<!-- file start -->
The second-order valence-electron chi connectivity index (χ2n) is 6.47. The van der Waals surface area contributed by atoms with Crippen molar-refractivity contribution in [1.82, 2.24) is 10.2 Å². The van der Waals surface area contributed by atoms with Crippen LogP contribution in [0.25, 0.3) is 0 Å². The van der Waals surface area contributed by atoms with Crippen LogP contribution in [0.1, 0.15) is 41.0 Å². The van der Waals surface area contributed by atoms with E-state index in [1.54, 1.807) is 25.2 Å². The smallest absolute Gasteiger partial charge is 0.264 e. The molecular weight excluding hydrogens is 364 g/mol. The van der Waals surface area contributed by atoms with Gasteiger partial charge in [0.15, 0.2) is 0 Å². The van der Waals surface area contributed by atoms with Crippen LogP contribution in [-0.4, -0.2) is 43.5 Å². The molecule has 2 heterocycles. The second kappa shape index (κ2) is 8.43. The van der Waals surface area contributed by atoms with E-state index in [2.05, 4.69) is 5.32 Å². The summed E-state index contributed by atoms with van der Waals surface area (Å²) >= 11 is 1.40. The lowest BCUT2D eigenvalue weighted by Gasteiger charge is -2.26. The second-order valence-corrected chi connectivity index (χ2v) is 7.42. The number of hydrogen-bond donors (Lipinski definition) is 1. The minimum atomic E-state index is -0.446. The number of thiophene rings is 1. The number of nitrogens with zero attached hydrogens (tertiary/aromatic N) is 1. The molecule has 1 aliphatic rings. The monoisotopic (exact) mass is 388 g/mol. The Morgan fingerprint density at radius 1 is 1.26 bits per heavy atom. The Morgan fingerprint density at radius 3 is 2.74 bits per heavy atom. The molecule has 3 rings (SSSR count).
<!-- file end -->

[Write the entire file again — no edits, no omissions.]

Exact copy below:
The second-order valence-electron chi connectivity index (χ2n) is 6.47. The van der Waals surface area contributed by atoms with Crippen molar-refractivity contribution in [1.82, 2.24) is 10.2 Å². The van der Waals surface area contributed by atoms with Crippen LogP contribution in [0.25, 0.3) is 0 Å². The van der Waals surface area contributed by atoms with Crippen LogP contribution in [0.1, 0.15) is 41.0 Å². The van der Waals surface area contributed by atoms with E-state index in [1.54, 1.807) is 25.2 Å². The smallest absolute Gasteiger partial charge is 0.264 e. The molecular weight excluding hydrogens is 364 g/mol. The van der Waals surface area contributed by atoms with Gasteiger partial charge in [0.15, 0.2) is 0 Å². The van der Waals surface area contributed by atoms with Crippen LogP contribution in [-0.4, -0.2) is 43.5 Å². The molecule has 2 heterocycles. The second kappa shape index (κ2) is 8.43. The van der Waals surface area contributed by atoms with E-state index in [2.05, 4.69) is 5.32 Å². The summed E-state index contributed by atoms with van der Waals surface area (Å²) >= 11 is 1.40. The lowest BCUT2D eigenvalue weighted by Gasteiger charge is -2.26. The second-order valence-corrected chi connectivity index (χ2v) is 7.42. The number of hydrogen-bond donors (Lipinski definition) is 1. The minimum atomic E-state index is -0.446. The number of thiophene rings is 1. The number of nitrogens with zero attached hydrogens (tertiary/aromatic N) is 1. The molecule has 1 aliphatic rings. The monoisotopic (exact) mass is 388 g/mol. The Morgan fingerprint density at radius 1 is 1.26 bits per heavy atom. The Morgan fingerprint density at radius 3 is 2.74 bits per heavy atom. The molecule has 3 rings (SSSR count).